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April 28, 1982     Journal Opinion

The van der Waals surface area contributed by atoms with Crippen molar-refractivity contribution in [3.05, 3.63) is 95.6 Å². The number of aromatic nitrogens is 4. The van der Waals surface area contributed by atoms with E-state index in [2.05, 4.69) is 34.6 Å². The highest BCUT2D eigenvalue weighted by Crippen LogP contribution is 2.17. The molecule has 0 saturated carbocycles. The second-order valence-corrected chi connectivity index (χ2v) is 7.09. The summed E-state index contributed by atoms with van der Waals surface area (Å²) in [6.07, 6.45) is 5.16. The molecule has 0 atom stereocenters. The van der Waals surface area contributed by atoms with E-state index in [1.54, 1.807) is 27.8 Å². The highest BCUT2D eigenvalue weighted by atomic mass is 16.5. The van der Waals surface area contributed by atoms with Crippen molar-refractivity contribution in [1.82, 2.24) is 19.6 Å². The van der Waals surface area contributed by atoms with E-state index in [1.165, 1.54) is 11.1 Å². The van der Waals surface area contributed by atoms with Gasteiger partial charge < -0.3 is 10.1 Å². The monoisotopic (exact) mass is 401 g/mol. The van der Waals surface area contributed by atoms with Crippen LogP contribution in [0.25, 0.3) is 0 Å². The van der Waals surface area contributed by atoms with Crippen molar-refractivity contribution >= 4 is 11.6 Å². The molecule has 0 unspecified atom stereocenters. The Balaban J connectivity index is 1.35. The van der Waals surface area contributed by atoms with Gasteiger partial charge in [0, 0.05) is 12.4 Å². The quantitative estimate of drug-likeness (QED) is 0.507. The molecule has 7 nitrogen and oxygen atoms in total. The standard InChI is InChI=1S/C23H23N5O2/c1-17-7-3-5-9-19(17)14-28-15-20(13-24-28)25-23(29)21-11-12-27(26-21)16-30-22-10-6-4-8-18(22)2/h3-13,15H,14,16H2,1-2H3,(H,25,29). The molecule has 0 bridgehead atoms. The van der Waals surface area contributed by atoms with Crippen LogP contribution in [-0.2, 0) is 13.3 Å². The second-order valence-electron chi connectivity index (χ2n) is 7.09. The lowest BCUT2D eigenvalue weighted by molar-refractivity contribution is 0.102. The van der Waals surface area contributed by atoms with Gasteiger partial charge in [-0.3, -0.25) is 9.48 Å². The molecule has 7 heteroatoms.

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.€ usP 598340 :7 Serving Over 48 Communities in Northern New Hampshire and Vermont April28, 1982 How Cookeville got its name This is the old George Cooke place in standing with the addition of a new cow stable and two .The above picture was taken in 1969. The feed silos added since this picture was taken. The the right in the background was the white building on the left is now owned by Bernard Inn. It was a guest house where partying Curley. The barns, shed, and the Inn is now owned by available. Shown in the far background Robert Dell. All the buildings are still by GEGE C. HASTINGS ; h{a livl in O(ille for 77 yrs end his {1 three Cooke Brothers who owned 1,000 lots for house lots and small farms was cleared. The first high school was here and the only one in town. It was called Academy. been the Cooke Brothers who got the the log cabin and the Fort Wait on the overlooking Cookeville Village• busy little village at that time with the etc. The potash mill was down on the that is down over the hill from the old Inn. - lost three houses in the village. The old log cabin where Col. Wait and his men were stationed 4s long gone and the old fort is pretty well filled in. Some of the old timers used to call Cookeville, Cookesville. This is what our forefathers told us when we studied town history in the Cookeville graded school. Cookeville graded school district took in as far down as the Devins Brothers on the Bradford road and up as far as the Turner place on the West Corinth road, and the old Halsey place just above Maplewood on the Maplewood Road, and up to the old Annis place on the road going up by Warren Jones' and the old George Claflin place, and up back of Waren Jones at the Wilson farms, and down on the Corinth Center road to Gifford Sevenes'. It also took in the farm where the Mosen- thal's now live, which is on the road between the Maplewood road and the Pike Hill road. Tax stabilization question Computer 00rtn seeks place in Bradford, special town meeting may be called BRADFORD Whether or not National Bank in Bradford for WANG computers and Tax Stabilization bylaws as an emergency a computer programming Village. specializes in computer But Bradfordis not theonly measure to help out Bradford firm will relocate in the The building would cost programming for the banking site that Fishera says his residents and business in the Village of Bradford hinges on roughly $200,000 to construct industry, company has been looking at. event of a disaster (i.e. fire or a controversial subject in the and would be built into the side He said about 20 people He said a decision to move to flood). But in more recent Bradford area -- tax of a hill so that only one level would be employed at the new Bradford would largely hinge years, like many towns, stabilization, of the building would be seen building if the company were on whether the company could Bradford has offered tax A1 Fishera, president of from the vantage of Brad- to relocate in Bradford. Fif- be granted tax stabilization by stabilization to industry as an New England Bank Support, a ford's business distric- teen of the 20 employees would the town. incentive device to spur in- computer programming firm t--although Fishera says a come from the company's Tax stabilization is a dustrial growth in the town. currently located in Lyme, number of designs are being existing facilities in Lyme. temporary reduced tax The town's selectmen, N.H., says his company would considered. Fishera said the remaining situation usually graduated rather than trusting the issue like to construct a three story Fishera told the Journal five would be hired from the over a three to five year to their own judgment, have office building behind the Opinion that New England Bradford area and trained by period. The program was set a policy in which they feel offices of the Bradford Bank Support is a distributor the company, initially adopted in the town's tpleneturntopage7) 1890 ordinances brought back to life Trustees seek control in village BRADFORD-- The Bradford with licensing entertainment control over events and would- But after being assured of tempt to place controls on Village Trustees have taken a second look at the village's nearly 100 year old bylaws, most of which have been ignored for decades. Now they have decided that at least two of these 19th century or- dinances might be able to solve some 20th century problems. Last week the trustees voted to reinforce two bylaws, first written in 1890: one dealing in the village, and another be nightclubs in the village as the potential power of the future nightspots or events at concerned with parking, the town selectmen ordinance by village ad- which alcohol is consumed. property upkeep, and have--through the use of ministrator Susan Spaulding, "I think the trustees ought nuisances, permits or persmission forms Welch gave the plan his vote to have control over the The idea for bringing back that will now be required by and his endorsement, along village," said Drew. the ancient decrees was the trustees, with fellow trustee Chester NoParking initiated and presented at the Trustee K. Donald Welch Allen. The second set of ordinances trustees' Tuesday, April 20 was skeptical at first of the The new licensing stance by the trustees voted to enact will meeting by newly elected new permit procedtwe. "I the trustees is similar to that enable village police chief trustee Larry Drew. don't want to endorse this taken by the town's selectmen Lynn Clogston to issue The ordinance for licensing thing if all it's going to do is recently, reflecting a-move on parki9g tickets to parking entertainment essentially create more paper without the part of officials in Brad- ordinance violator- gives the trustees the same giving us any clout." ford to limit or at least at- (please turn to page 4) Blue Mountain to receive $12,000 grant by MARGARET BURKE that it must meet local needs through the purchase of WELLS RIVER-- What to do and that the state must ap- outdoor education equipment; BMU will " a with a Federal block grant of prove the expenditure. -- overall improvement of orrow money $12,000 coming to Blue The following are some of instruction by hiring a per- Mountain Union School was the faculty-parent ideas for manent substitute to release I,."r .r, vL'aL'" roe vt re-a:rs., the focus of discussion at the use of the money: teachers for curriculum April 21 meeting of the -- hiring a part-time pre- development, evaluating WELI RIVER-- The BIue The district's lawyer says District 21 board of school school teacher to continue the other teachers, and corn- directors, pre-scbool education program munity contact. Mountain Union District 21 it's not enough money to Principal William G. at BMU, which is imperilled School Board chairman school beard will follow the seek voter approval for," Randall reported that 18 BMU by Federal funding cuts; Stephen T. Allen said that he recommendation of its said Chairman Stephen T. management committee Allen of the decision to staff members and parents -- purchasing a computer or hopes that the board will make and seek an additional loan borrow. had met and identified several word-processor to expand a decision on the grant ex- possible areas that could computer education op- penditure at thenext meeting under the board's Although the board benefit from an expenditure of portnnities; of the board, scheduled for emergency borrowing passed a motion to seek up to $12,000. The only -- better use of the school's May5. powers to pay for the bids for the roof repair job, restrictions on the grant are 60 acres of outdoor facilities completion of repairs to the a Connecticut-based school's faultyroof, company, R & S Con- The bank loan of around struction Services, has the 3rew nightclub planned , $65,OOO will be the second inside track on obtaining , one obtained for this the contract. purpose. The district is The Connecticut firm in awaiting the final outcome 1981 insulated part of the in Village of Bradford of a multi-million dollar school building andmade lawsuit against the GAF the previous repairs to the Corp., manufacturers of roof. The company is the roofing system. The thought by some board Verhill selectmen put positoni Selectmen hear plans from would.be owners suit was decided in the members to be capable of school's favor but the completing the job by Aug. • BRADFORD-- Two Randolph The plan for the new bar more--plus bathroom company is appealliug that 20, 1982, the date the board men presented a written- was presented by two of its facilities for up to 200 persons, decision, specified for completion of outline detailing their plans to prospective owners, Richard Consumables provided "Basically we'regoingto the project in the motion t t h" m-mens down on paper .,,a nightclub below the Niebling, 40, owner of would hemostlyoftheliquid go after the money the passed at the Wednesday • Western Auto Store on Main Ashley's--a nightclub in variety--beer, wine, legal same way we did before, meeting. . Street in Bradford Village to Randolph; and Richard drinks, and soda. However, the town's selectmen last Storm, 31, a service technician hot sandwiches, pizza, and '"  hes appointed deputy treasurer. StephenC. Savage presented responsibility, week at their Thursday and former manager of snack food are planned to be Fairle e [L$ Appointees to the planning to the board a proposal by "They're getting training meeting• Sewards Restaurants• available, A Main Street and resort cottaees to ' / r/d4 board are: Timothy M. Leahy, which the town would gain and we're gettingcoverageon Ironically, the selectmen After the meeting, the rear entrancetothenightclub d t nd " a Pike resident who was some additional police Friday nights when we need had spent their previous selectmen said they were are planned, be ;. if, Pol JD/ alreadyprior toServinghis Onofficialthe boardap, protectiOnnocost, this summer -- at officersit'" SavageandSaidtheof the specialproposed liquormeeting speakingboard withinspectorState presentationgenerally impressedand indicatedWith the satisfiedThe selectmenwith a numberappearedof converte o co os pointment; Susan F• Holden, Two special police officers, patrol, which, if authorized by Richard Grasse in an attempt they would be interested in voluntary regulations that FAIRLEE-- Last week, the Colligan is said to be con- 'ETBURKE Haverhill resident and a who have been working with the board of selectmen, would to clarify and discern ways of working with the bar-owners Niebling had already planned Town of Fairlee Selectmen cerned mainly with the JJt. "ql. ii The Town of More3, resort owner who his cottages to condominiums member of the board of the Haverhill police, would last for 12 Friday nights this "keeping a handle" on future to insure that liquor for the establishment. Among heard the plans of a Lake renovation or conversion of  tnl.. a health nightspots in the town. violations, crowd control and those cited would be: a selectmen, who will fill the patrol Woodsville on foot from summer. - ty treasurer, the planning board 6:00 to shortly after 8:00 p.m. The selectmen agreed to According to selectman other problems similar to mandatory dress code, police wants to convert 32 of the which would provide him with .ilt-aaning board slot on .([' reserved for a selectman; on FridaY nights. The pair of look into the legal respon- John Gibbs, the selectmen left those allegedly having oc- hired on nights when bands resorts cottages to con- enough capital, through sales, t the last meeting Homer L• May of Haverhill officers would then use a sibility of the town if the that meeting satisfied that curred at King Arthurs are provided, drinks will not dominiums and also to con- to construct the condominium .,.e/:F-hl'llg,B aOr?eaoft struct 20 more additional units complexes on Bradford Lane. and Robert Rutherford, N. police cruiser to patrol the arrangement proposed by they were much better in- nightclub, a former Bradford be served after 1:00 a,m. on to be put up for sale• The new buildings would be Haverhill. Wondsvillearea and Rte. 10as Savage was implemented formed as to what kind of establishment now closed any night (2:00 a.m. is the Bonnie Oaks Resort owner 44 by 60 feet each and located The selectmen were ap- far as Briar Hill Rd. in N• before deciding on the authority they have. because of financial dif- mandatory closing hour ex- Jim Colligan reportedly told on l0 acre lots. )1iaSigned forms parently unconcerned about Haverhill (near Ames proposal. Questions such as The selectmen have ficulties, do not happen again• cept on Sunday mornings, at the selectmen that the ad- Colligan owns i35 acres of eJ,w:?eintments at questions that had been raised DepartmentStore). what insurance would be ultimate authority over the Plans Presented l:00a.m.), til t wvnhg meeting, by planning board chairman The two officers would required for unpaid special provisions established before Niebling said the "lounge" Troublemakers ditional 20 units or con- land at the resort, and besides ', I Y for the ap- Niebling and Storm told the dominiums will he housed in the cottages, he also owns a 44- iliassttrne their Richard Fabrizio concerning donate their time in return for police will have to be an- a nightspot is issued the would be located in a roughly a possible conflict of interest the training the patrol would swered first. . required permits, under 2,600 square foot area below selectmen that they would builtfive tWOon storYthe BradfordbUildings Lane to be rOOmsitehotelplanOn theapprovalPropertY.and Once -t foffice. the planning board and his job the two had patrolled in the It was reported at the the selectmen have very little village. The lounge would had caused trouble in the past r. tti oa'" they between Rutherford's role on furnish. Savage explained that $666.66 Vermont statutes. Gibbs said the Western Auto store in the obtain a list of persons "who roughly tow and one-half completion of Act 250 criteria, Li a f .Pike is the as a surveyor. * cruiser, but with one of the Monday evening meeting that power to add additional have bar seating for 20 per- or who have been barred from miles from the village of are required by the state's i " hi I Laurent Friday Night Patrol regular Haverhill officers as a a 1978 police cruiser has been provisions once a permit is sons with 20 to 30 tables for other establishments. Each of Fairlee. District Environmenta l erhill, was Haverhill police chief partner bearing primary (please turn to page T) granted, additional seating of up to 150 {pleaseturntopage?} At the present time, :(pleaseturntopageT) " tO a death camp !ourney • tt. ed • " " " " we N [ti v r. Th!s is the fourth in a series of articles 2t - 'reel from Bruce MacLean, an Ox .bcw t00cher on leave of absence w00,e ! ]t two american school in Warsaw, Poland. _, e lercms chronicled the military takeover BOP i  Poh martial law while the military gover- -  ren 1. had imposed censorshiv on all news .,a'i - , • '  'nS. out of the country. MacLean s thtrd ml.'W,q nt rote the future struggle between the Ifrdl,.ei2qent and its people. In this fourth ar- [| UZtt' able to i.,e the confines of Waaw • ) the ;.. another part of the country, including l'tati'_amous death camp at Auchwitz.-- an and trust. A few ,/1 [ q re'vCPourhl.liobY n j:wsNaw.medsa h WtWtWtWt d drive to church in  effect, temporary parking a strictly cash deal. Dollars "More of them however arrive on tractors, wagons drawn by horses, and bicycles. Yet the vast majority of church goers come by ,foot. The roads in Poland on a Sunday morning are jammed with people walking to church. In the more rural areas, people walk miles and miles to church. "Three hours south of Warsaw we arrived in Katowice, the capital of the coal mining region and the center of Silesia. Here lies the heart of industrial Poland. Here also lies the most depressing part of Poland that I've seen. It is a sprawling region of coal mines, rail facilities, gigantic factory complexes and grey, dreary, apartment blocks that stretchas far as the eye can see on the horizon. There seems to be no urban planning involved and landscaping is non- .e.istent. Like Gdansk, Katowice was a Solidarity stronghold and this was evident by the number of armoured personnel carriers still blocking strategic roads in and around the city. "30 Kilometers south of Katowice we entered Oswiecim. Right before Auschwitz I saw one of the true signs that spring had arrived in Poland. Sitting in a nest that was situated right on a telephone post was this enormous Stork. These large birds are very interesting. They apparently have very little fear of Man and con- sequently build their nests close to human habitation. Many Storks nests can be found on lamp posts, barn roofs, and even on chimneys. Each year Storks return from Africa and come to roost in the same nest. "We finally arrived at the Museum and going in with us was a large group of elite, Polish Commandoes in their distinctive red b.rets. We got there just in time to see a 25 minute documentary film on the liberation of Ausch- witz by Soviet troops. The film was in Polish but the :  meaning of it was clear for :;: everyone in attendance. It .: was the toughest 25 minutes I believe I have ever gone through. Children under 13 (please turn to page 8) Bruce MacLeaa .€ usP 598340 :7 Serving Over 48 Communities in Northern New Hampshire and Vermont April28, 1982 How Cookeville got its name This is the old George Cooke place in standing with the addition of a new cow stable and two .The above picture was taken in 1969. The feed silos added since this picture was taken. The the right in the background was the white building on the left is now owned by Bernard Inn. It was a guest house where partying Curley. The barns, shed, and the Inn is now owned by available. Shown in the far background Robert Dell. All the buildings are still by GEGE C. HASTINGS ; h{a livl in O(ille for 77 yrs end his {1 three Cooke Brothers who owned 1,000 lots for house lots and small farms was cleared. The first high school was here and the only one in town. It was called Academy. been the Cooke Brothers who got the the log cabin and the Fort Wait on the overlooking Cookeville Village• busy little village at that time with the etc. The potash mill was down on the that is down over the hill from the old Inn. - lost three houses in the village. The old log cabin where Col. Wait and his men were stationed 4s long gone and the old fort is pretty well filled in. Some of the old timers used to call Cookeville, Cookesville. This is what our forefathers told us when we studied town history in the Cookeville graded school. Cookeville graded school district took in as far down as the Devins Brothers on the Bradford road and up as far as the Turner place on the West Corinth road, and the old Halsey place just above Maplewood on the Maplewood Road, and up to the old Annis place on the road going up by Warren Jones' and the old George Claflin place, and up back of Waren Jones at the Wilson farms, and down on the Corinth Center road to Gifford Sevenes'. It also took in the farm where the Mosen- thal's now live, which is on the road between the Maplewood road and the Pike Hill road. Tax stabilization question Computer 00rtn seeks place in Bradford, special town meeting may be called BRADFORD Whether or not National Bank in Bradford for WANG computers and Tax Stabilization bylaws as an emergency a computer programming Village. specializes in computer But Bradfordis not theonly measure to help out Bradford firm will relocate in the The building would cost programming for the banking site that Fishera says his residents and business in the Village of Bradford hinges on roughly $200,000 to construct industry, company has been looking at. event of a disaster (i.e. fire or a controversial subject in the and would be built into the side He said about 20 people He said a decision to move to flood). But in more recent Bradford area -- tax of a hill so that only one level would be employed at the new Bradford would largely hinge years, like many towns, stabilization, of the building would be seen building if the company were on whether the company could Bradford has offered tax A1 Fishera, president of from the vantage of Brad- to relocate in Bradford. Fif- be granted tax stabilization by stabilization to industry as an New England Bank Support, a ford's business distric- teen of the 20 employees would the town. incentive device to spur in- computer programming firm t--although Fishera says a come from the company's Tax stabilization is a dustrial growth in the town. currently located in Lyme, number of designs are being existing facilities in Lyme. temporary reduced tax The town's selectmen, N.H., says his company would considered. Fishera said the remaining situation usually graduated rather than trusting the issue like to construct a three story Fishera told the Journal five would be hired from the over a three to five year to their own judgment, have office building behind the Opinion that New England Bradford area and trained by period. The program was set a policy in which they feel offices of the Bradford Bank Support is a distributor the company, initially adopted in the town's tpleneturntopage7) 1890 ordinances brought back to life Trustees seek control in village BRADFORD-- The Bradford with licensing entertainment control over events and would- But after being assured of tempt to place controls on Village Trustees have taken a second look at the village's nearly 100 year old bylaws, most of which have been ignored for decades. Now they have decided that at least two of these 19th century or- dinances might be able to solve some 20th century problems. Last week the trustees voted to reinforce two bylaws, first written in 1890: one dealing in the village, and another be nightclubs in the village as the potential power of the future nightspots or events at concerned with parking, the town selectmen ordinance by village ad- which alcohol is consumed. property upkeep, and have--through the use of ministrator Susan Spaulding, "I think the trustees ought nuisances, permits or persmission forms Welch gave the plan his vote to have control over the The idea for bringing back that will now be required by and his endorsement, along village," said Drew. the ancient decrees was the trustees, with fellow trustee Chester NoParking initiated and presented at the Trustee K. Donald Welch Allen. The second set of ordinances trustees' Tuesday, April 20 was skeptical at first of the The new licensing stance by the trustees voted to enact will meeting by newly elected new permit procedtwe. "I the trustees is similar to that enable village police chief trustee Larry Drew. don't want to endorse this taken by the town's selectmen Lynn Clogston to issue The ordinance for licensing thing if all it's going to do is recently, reflecting a-move on parki9g tickets to parking entertainment essentially create more paper without the part of officials in Brad- ordinance violator- gives the trustees the same giving us any clout." ford to limit or at least at- (please turn to page 4) Blue Mountain to receive $12,000 grant by MARGARET BURKE that it must meet local needs through the purchase of WELLS RIVER-- What to do and that the state must ap- outdoor education equipment; BMU will " a with a Federal block grant of prove the expenditure. -- overall improvement of orrow money $12,000 coming to Blue The following are some of instruction by hiring a per- Mountain Union School was the faculty-parent ideas for manent substitute to release I,."r .r, vL'aL'" roe vt re-a:rs., the focus of discussion at the use of the money: teachers for curriculum April 21 meeting of the -- hiring a part-time pre- development, evaluating WELI RIVER-- The BIue The district's lawyer says District 21 board of school school teacher to continue the other teachers, and corn- directors, pre-scbool education program munity contact. Mountain Union District 21 it's not enough money to Principal William G. at BMU, which is imperilled School Board chairman school beard will follow the seek voter approval for," Randall reported that 18 BMU by Federal funding cuts; Stephen T. Allen said that he recommendation of its said Chairman Stephen T. management committee Allen of the decision to staff members and parents -- purchasing a computer or hopes that the board will make and seek an additional loan borrow. had met and identified several word-processor to expand a decision on the grant ex- possible areas that could computer education op- penditure at thenext meeting under the board's Although the board benefit from an expenditure of portnnities; of the board, scheduled for emergency borrowing passed a motion to seek up to $12,000. The only -- better use of the school's May5. powers to pay for the bids for the roof repair job, restrictions on the grant are 60 acres of outdoor facilities completion of repairs to the a Connecticut-based school's faultyroof, company, R & S Con- The bank loan of around struction Services, has the 3rew nightclub planned , $65,OOO will be the second inside track on obtaining , one obtained for this the contract. purpose. The district is The Connecticut firm in awaiting the final outcome 1981 insulated part of the in Village of Bradford of a multi-million dollar school building andmade lawsuit against the GAF the previous repairs to the Corp., manufacturers of roof. The company is the roofing system. The thought by some board Verhill selectmen put positoni Selectmen hear plans from would.be owners suit was decided in the members to be capable of school's favor but the completing the job by Aug. • BRADFORD-- Two Randolph The plan for the new bar more--plus bathroom company is appealliug that 20, 1982, the date the board men presented a written- was presented by two of its facilities for up to 200 persons, decision, specified for completion of outline detailing their plans to prospective owners, Richard Consumables provided "Basically we'regoingto the project in the motion t t h" m-mens down on paper .,,a nightclub below the Niebling, 40, owner of would hemostlyoftheliquid go after the money the passed at the Wednesday • Western Auto Store on Main Ashley's--a nightclub in variety--beer, wine, legal same way we did before, meeting. . Street in Bradford Village to Randolph; and Richard drinks, and soda. However, the town's selectmen last Storm, 31, a service technician hot sandwiches, pizza, and '"  hes appointed deputy treasurer. StephenC. Savage presented responsibility, week at their Thursday and former manager of snack food are planned to be Fairle e [L$ Appointees to the planning to the board a proposal by "They're getting training meeting• Sewards Restaurants• available, A Main Street and resort cottaees to ' / r/d4 board are: Timothy M. Leahy, which the town would gain and we're gettingcoverageon Ironically, the selectmen After the meeting, the rear entrancetothenightclub d t nd " a Pike resident who was some additional police Friday nights when we need had spent their previous selectmen said they were are planned, be ;. if, Pol JD/ alreadyprior toServinghis Onofficialthe boardap, protectiOnnocost, this summer -- at officersit'" SavageandSaidtheof the specialproposed liquormeeting speakingboard withinspectorState presentationgenerally impressedand indicatedWith the satisfiedThe selectmenwith a numberappearedof converte o co os pointment; Susan F• Holden, Two special police officers, patrol, which, if authorized by Richard Grasse in an attempt they would be interested in voluntary regulations that FAIRLEE-- Last week, the Colligan is said to be con- 'ETBURKE Haverhill resident and a who have been working with the board of selectmen, would to clarify and discern ways of working with the bar-owners Niebling had already planned Town of Fairlee Selectmen cerned mainly with the JJt. "ql. ii The Town of More3, resort owner who his cottages to condominiums member of the board of the Haverhill police, would last for 12 Friday nights this "keeping a handle" on future to insure that liquor for the establishment. Among heard the plans of a Lake renovation or conversion of  tnl.. a health nightspots in the town. violations, crowd control and those cited would be: a selectmen, who will fill the patrol Woodsville on foot from summer. - ty treasurer, the planning board 6:00 to shortly after 8:00 p.m. The selectmen agreed to According to selectman other problems similar to mandatory dress code, police wants to convert 32 of the which would provide him with .ilt-aaning board slot on .([' reserved for a selectman; on FridaY nights. The pair of look into the legal respon- John Gibbs, the selectmen left those allegedly having oc- hired on nights when bands resorts cottages to con- enough capital, through sales, t the last meeting Homer L• May of Haverhill officers would then use a sibility of the town if the that meeting satisfied that curred at King Arthurs are provided, drinks will not dominiums and also to con- to construct the condominium .,.e/:F-hl'llg,B aOr?eaoft struct 20 more additional units complexes on Bradford Lane. and Robert Rutherford, N. police cruiser to patrol the arrangement proposed by they were much better in- nightclub, a former Bradford be served after 1:00 a,m. on to be put up for sale• The new buildings would be Haverhill. Wondsvillearea and Rte. 10as Savage was implemented formed as to what kind of establishment now closed any night (2:00 a.m. is the Bonnie Oaks Resort owner 44 by 60 feet each and located The selectmen were ap- far as Briar Hill Rd. in N• before deciding on the authority they have. because of financial dif- mandatory closing hour ex- Jim Colligan reportedly told on l0 acre lots. )1iaSigned forms parently unconcerned about Haverhill (near Ames proposal. Questions such as The selectmen have ficulties, do not happen again• cept on Sunday mornings, at the selectmen that the ad- Colligan owns i35 acres of eJ,w:?eintments at questions that had been raised DepartmentStore). what insurance would be ultimate authority over the Plans Presented l:00a.m.), til t wvnhg meeting, by planning board chairman The two officers would required for unpaid special provisions established before Niebling said the "lounge" Troublemakers ditional 20 units or con- land at the resort, and besides ', I Y for the ap- Niebling and Storm told the dominiums will he housed in the cottages, he also owns a 44- iliassttrne their Richard Fabrizio concerning donate their time in return for police will have to be an- a nightspot is issued the would be located in a roughly a possible conflict of interest the training the patrol would swered first. . required permits, under 2,600 square foot area below selectmen that they would builtfive tWOon storYthe BradfordbUildings Lane to be rOOmsitehotelplanOn theapprovalPropertY.and Once -t foffice. the planning board and his job the two had patrolled in the It was reported at the the selectmen have very little village. The lounge would had caused trouble in the past r. tti oa'" they between Rutherford's role on furnish. Savage explained that $666.66 Vermont statutes. Gibbs said the Western Auto store in the obtain a list of persons "who roughly tow and one-half completion of Act 250 criteria, Li a f .Pike is the as a surveyor. * cruiser, but with one of the Monday evening meeting that power to add additional have bar seating for 20 per- or who have been barred from miles from the village of are required by the state's i " hi I Laurent Friday Night Patrol regular Haverhill officers as a a 1978 police cruiser has been provisions once a permit is sons with 20 to 30 tables for other establishments. Each of Fairlee. District Environmental erhill, was Haverhill police chief partner bearing primary (please turn to page T) granted, additional seating of up to 150 {pleaseturntopage?} At the present time, :(pleaseturntopageT) " tO a death camp !ourney • tt. ed • " " " " we N [ti v r. Th!s is the fourth in a series of articles 2t - 'reel from Bruce MacLean, an Ox .bcw t00cher on leave of absence w00,e ! ]t two american school in Warsaw, Poland. _, e lercms chronicled the military takeover BOP i  Poh martial law while the military gover- -  ren 1. had imposed censorshiv on all news .,a'i - , • '  'nS. out of the country. MacLean s thtrd ml.'W,q nt rote the future struggle between the Ifrdl,.ei2qent and its people. In this fourth ar- [| UZtt' able to i.,e the confines of Waaw • ) the ;.. another part of the country, including l'tati'_amous death camp at Auchwitz.-- an and trust. A few ,/1 [ q re'vCPourhl.liobY n j:wsNaw.medsa h WtWtWtWt d drive to church in  effect, temporary parking a strictly cash deal. Dollars "More of them however arrive on tractors, wagons drawn by horses, and bicycles. Yet the vast majority of church goers come by ,foot. The roads in Poland on a Sunday morning are jammed with people walking to church. In the more rural areas, people walk miles and miles to church. "Three hours south of Warsaw we arrived in Katowice, the capital of the coal mining region and the center of Silesia. Here lies the heart of industrial Poland. Here also lies the most depressing part of Poland that I've seen. It is a sprawling region of coal mines, rail facilities, gigantic factory complexes and grey, dreary, apartment blocks that stretchas far as the eye can see on the horizon. There seems to be no urban planning involved and landscaping is non- .e.istent. Like Gdansk, Katowice was a Solidarity stronghold and this was evident by the number of armoured personnel carriers still blocking strategic roads in and around the city. "30 Kilometers south of Katowice we entered Oswiecim. Right before Auschwitz I saw one of the true signs that spring had arrived in Poland. Sitting in a nest that was situated right on a telephone post was this enormous Stork. These large birds are very interesting. They apparently have very little fear of Man and con- sequently build their nests close to human habitation. Many Storks nests can be found on lamp posts, barn roofs, and even on chimneys. Each year Storks return from Africa and come to roost in the same nest. "We finally arrived at the Museum and going in with us was a large group of elite, Polish Commandoes in their distinctive red b.rets. We got there just in time to see a 25 minute documentary film on the liberation of Ausch- witz by Soviet troops. The film was in Polish but the :  meaning of it was clear for :;: everyone in attendance. It .: was the toughest 25 minutes I believe I have ever gone through. Children under 13 (please turn to page 8) Bruce MacLeaa